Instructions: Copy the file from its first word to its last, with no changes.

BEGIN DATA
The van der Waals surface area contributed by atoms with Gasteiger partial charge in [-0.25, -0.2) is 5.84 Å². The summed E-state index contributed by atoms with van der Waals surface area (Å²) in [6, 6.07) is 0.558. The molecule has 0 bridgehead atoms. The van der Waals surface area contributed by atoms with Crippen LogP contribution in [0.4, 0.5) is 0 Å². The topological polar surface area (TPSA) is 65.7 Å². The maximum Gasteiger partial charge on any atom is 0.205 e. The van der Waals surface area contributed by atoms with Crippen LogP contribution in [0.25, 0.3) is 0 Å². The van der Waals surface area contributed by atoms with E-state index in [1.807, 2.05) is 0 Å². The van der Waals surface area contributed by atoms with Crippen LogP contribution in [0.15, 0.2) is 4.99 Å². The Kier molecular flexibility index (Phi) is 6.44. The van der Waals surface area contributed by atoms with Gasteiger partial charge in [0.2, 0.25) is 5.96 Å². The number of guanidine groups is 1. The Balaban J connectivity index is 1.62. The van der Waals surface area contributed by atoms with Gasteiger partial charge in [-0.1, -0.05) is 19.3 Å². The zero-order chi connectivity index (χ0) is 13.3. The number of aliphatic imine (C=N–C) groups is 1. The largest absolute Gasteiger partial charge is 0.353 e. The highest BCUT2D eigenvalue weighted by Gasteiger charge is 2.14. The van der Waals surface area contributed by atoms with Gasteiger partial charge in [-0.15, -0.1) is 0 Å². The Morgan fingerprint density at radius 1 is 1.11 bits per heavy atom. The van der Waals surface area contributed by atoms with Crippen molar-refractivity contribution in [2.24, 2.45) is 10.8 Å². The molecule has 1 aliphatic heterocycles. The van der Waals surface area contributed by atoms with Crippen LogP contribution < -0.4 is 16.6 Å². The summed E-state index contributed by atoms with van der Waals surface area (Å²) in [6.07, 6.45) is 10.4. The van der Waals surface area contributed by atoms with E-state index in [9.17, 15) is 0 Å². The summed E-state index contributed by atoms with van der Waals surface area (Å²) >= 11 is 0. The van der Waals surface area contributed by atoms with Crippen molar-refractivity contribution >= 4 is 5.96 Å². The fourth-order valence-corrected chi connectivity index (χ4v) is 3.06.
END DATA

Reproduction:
The van der Waals surface area contributed by atoms with Gasteiger partial charge in [-0.25, -0.2) is 5.84 Å². The summed E-state index contributed by atoms with van der Waals surface area (Å²) in [6, 6.07) is 0.558. The molecule has 0 bridgehead atoms. The van der Waals surface area contributed by atoms with Crippen LogP contribution in [0.4, 0.5) is 0 Å². The topological polar surface area (TPSA) is 65.7 Å². The maximum Gasteiger partial charge on any atom is 0.205 e. The van der Waals surface area contributed by atoms with Crippen LogP contribution in [0.25, 0.3) is 0 Å². The van der Waals surface area contributed by atoms with E-state index in [1.807, 2.05) is 0 Å². The van der Waals surface area contributed by atoms with Crippen LogP contribution in [0.15, 0.2) is 4.99 Å². The Kier molecular flexibility index (Phi) is 6.44. The van der Waals surface area contributed by atoms with Gasteiger partial charge in [0.2, 0.25) is 5.96 Å². The number of guanidine groups is 1. The Balaban J connectivity index is 1.62. The van der Waals surface area contributed by atoms with Gasteiger partial charge in [-0.1, -0.05) is 19.3 Å². The zero-order chi connectivity index (χ0) is 13.3. The number of aliphatic imine (C=N–C) groups is 1. The largest absolute Gasteiger partial charge is 0.353 e. The highest BCUT2D eigenvalue weighted by Gasteiger charge is 2.14. The van der Waals surface area contributed by atoms with Gasteiger partial charge in [-0.15, -0.1) is 0 Å². The Morgan fingerprint density at radius 1 is 1.11 bits per heavy atom. The van der Waals surface area contributed by atoms with Crippen molar-refractivity contribution in [2.24, 2.45) is 10.8 Å². The molecule has 1 aliphatic heterocycles. The van der Waals surface area contributed by atoms with Crippen LogP contribution < -0.4 is 16.6 Å². The summed E-state index contributed by atoms with van der Waals surface area (Å²) in [6.07, 6.45) is 10.4. The van der Waals surface area contributed by atoms with E-state index in [9.17, 15) is 0 Å². The summed E-state index contributed by atoms with van der Waals surface area (Å²) >= 11 is 0. The van der Waals surface area contributed by atoms with Crippen molar-refractivity contribution >= 4 is 5.96 Å². The fourth-order valence-corrected chi connectivity index (χ4v) is 3.06.